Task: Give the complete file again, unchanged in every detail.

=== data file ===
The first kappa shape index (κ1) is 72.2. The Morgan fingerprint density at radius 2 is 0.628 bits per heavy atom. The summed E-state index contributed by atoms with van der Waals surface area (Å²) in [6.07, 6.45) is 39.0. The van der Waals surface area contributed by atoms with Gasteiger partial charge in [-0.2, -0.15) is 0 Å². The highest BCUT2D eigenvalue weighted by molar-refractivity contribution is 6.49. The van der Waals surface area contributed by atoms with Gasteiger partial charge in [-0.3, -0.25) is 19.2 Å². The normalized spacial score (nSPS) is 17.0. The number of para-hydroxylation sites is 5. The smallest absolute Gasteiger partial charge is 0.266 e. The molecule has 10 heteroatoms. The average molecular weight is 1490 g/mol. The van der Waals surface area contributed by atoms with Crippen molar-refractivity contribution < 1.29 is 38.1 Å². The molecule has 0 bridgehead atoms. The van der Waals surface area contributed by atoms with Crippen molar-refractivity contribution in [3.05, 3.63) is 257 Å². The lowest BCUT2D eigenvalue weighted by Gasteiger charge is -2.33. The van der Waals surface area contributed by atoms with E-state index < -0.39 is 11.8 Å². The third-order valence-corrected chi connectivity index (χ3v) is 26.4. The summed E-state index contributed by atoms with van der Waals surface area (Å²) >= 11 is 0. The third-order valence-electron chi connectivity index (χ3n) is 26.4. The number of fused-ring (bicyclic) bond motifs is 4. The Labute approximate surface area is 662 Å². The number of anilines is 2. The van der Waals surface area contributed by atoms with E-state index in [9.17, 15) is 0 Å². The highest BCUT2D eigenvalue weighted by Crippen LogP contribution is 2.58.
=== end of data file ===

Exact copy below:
The first kappa shape index (κ1) is 72.2. The Morgan fingerprint density at radius 2 is 0.628 bits per heavy atom. The summed E-state index contributed by atoms with van der Waals surface area (Å²) in [6.07, 6.45) is 39.0. The van der Waals surface area contributed by atoms with Gasteiger partial charge in [-0.2, -0.15) is 0 Å². The highest BCUT2D eigenvalue weighted by molar-refractivity contribution is 6.49. The van der Waals surface area contributed by atoms with Gasteiger partial charge in [-0.3, -0.25) is 19.2 Å². The normalized spacial score (nSPS) is 17.0. The number of para-hydroxylation sites is 5. The smallest absolute Gasteiger partial charge is 0.266 e. The molecule has 10 heteroatoms. The average molecular weight is 1490 g/mol. The van der Waals surface area contributed by atoms with Crippen molar-refractivity contribution < 1.29 is 38.1 Å². The molecule has 0 bridgehead atoms. The van der Waals surface area contributed by atoms with Crippen molar-refractivity contribution in [3.05, 3.63) is 257 Å². The lowest BCUT2D eigenvalue weighted by Gasteiger charge is -2.33. The van der Waals surface area contributed by atoms with E-state index < -0.39 is 11.8 Å². The third-order valence-corrected chi connectivity index (χ3v) is 26.4. The summed E-state index contributed by atoms with van der Waals surface area (Å²) >= 11 is 0. The third-order valence-electron chi connectivity index (χ3n) is 26.4. The number of fused-ring (bicyclic) bond motifs is 4. The Labute approximate surface area is 662 Å². The number of anilines is 2. The van der Waals surface area contributed by atoms with E-state index in [9.17, 15) is 0 Å². The highest BCUT2D eigenvalue weighted by Crippen LogP contribution is 2.58.